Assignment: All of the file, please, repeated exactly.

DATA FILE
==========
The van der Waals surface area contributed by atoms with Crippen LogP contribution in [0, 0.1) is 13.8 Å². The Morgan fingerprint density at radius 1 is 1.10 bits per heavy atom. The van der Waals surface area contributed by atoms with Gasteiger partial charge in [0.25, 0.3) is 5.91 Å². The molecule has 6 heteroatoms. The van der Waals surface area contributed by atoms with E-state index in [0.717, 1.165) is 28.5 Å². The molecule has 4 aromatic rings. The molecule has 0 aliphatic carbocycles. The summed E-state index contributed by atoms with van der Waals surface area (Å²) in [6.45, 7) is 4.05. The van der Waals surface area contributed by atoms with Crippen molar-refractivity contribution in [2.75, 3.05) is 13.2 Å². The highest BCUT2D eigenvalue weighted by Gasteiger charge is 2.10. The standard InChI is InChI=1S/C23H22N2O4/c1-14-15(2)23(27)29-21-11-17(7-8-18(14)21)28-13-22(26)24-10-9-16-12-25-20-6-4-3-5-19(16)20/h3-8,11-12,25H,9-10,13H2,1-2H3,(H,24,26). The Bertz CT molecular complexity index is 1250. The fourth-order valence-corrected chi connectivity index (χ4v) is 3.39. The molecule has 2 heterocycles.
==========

The van der Waals surface area contributed by atoms with Crippen LogP contribution in [0, 0.1) is 13.8 Å². The Morgan fingerprint density at radius 1 is 1.10 bits per heavy atom. The van der Waals surface area contributed by atoms with Gasteiger partial charge in [0.25, 0.3) is 5.91 Å². The molecule has 6 heteroatoms. The van der Waals surface area contributed by atoms with E-state index in [0.717, 1.165) is 28.5 Å². The molecule has 4 aromatic rings. The molecule has 0 aliphatic carbocycles. The summed E-state index contributed by atoms with van der Waals surface area (Å²) in [6.45, 7) is 4.05. The van der Waals surface area contributed by atoms with Crippen molar-refractivity contribution in [2.75, 3.05) is 13.2 Å². The highest BCUT2D eigenvalue weighted by Gasteiger charge is 2.10. The standard InChI is InChI=1S/C23H22N2O4/c1-14-15(2)23(27)29-21-11-17(7-8-18(14)21)28-13-22(26)24-10-9-16-12-25-20-6-4-3-5-19(16)20/h3-8,11-12,25H,9-10,13H2,1-2H3,(H,24,26). The Bertz CT molecular complexity index is 1250. The fourth-order valence-corrected chi connectivity index (χ4v) is 3.39. The molecule has 2 heterocycles.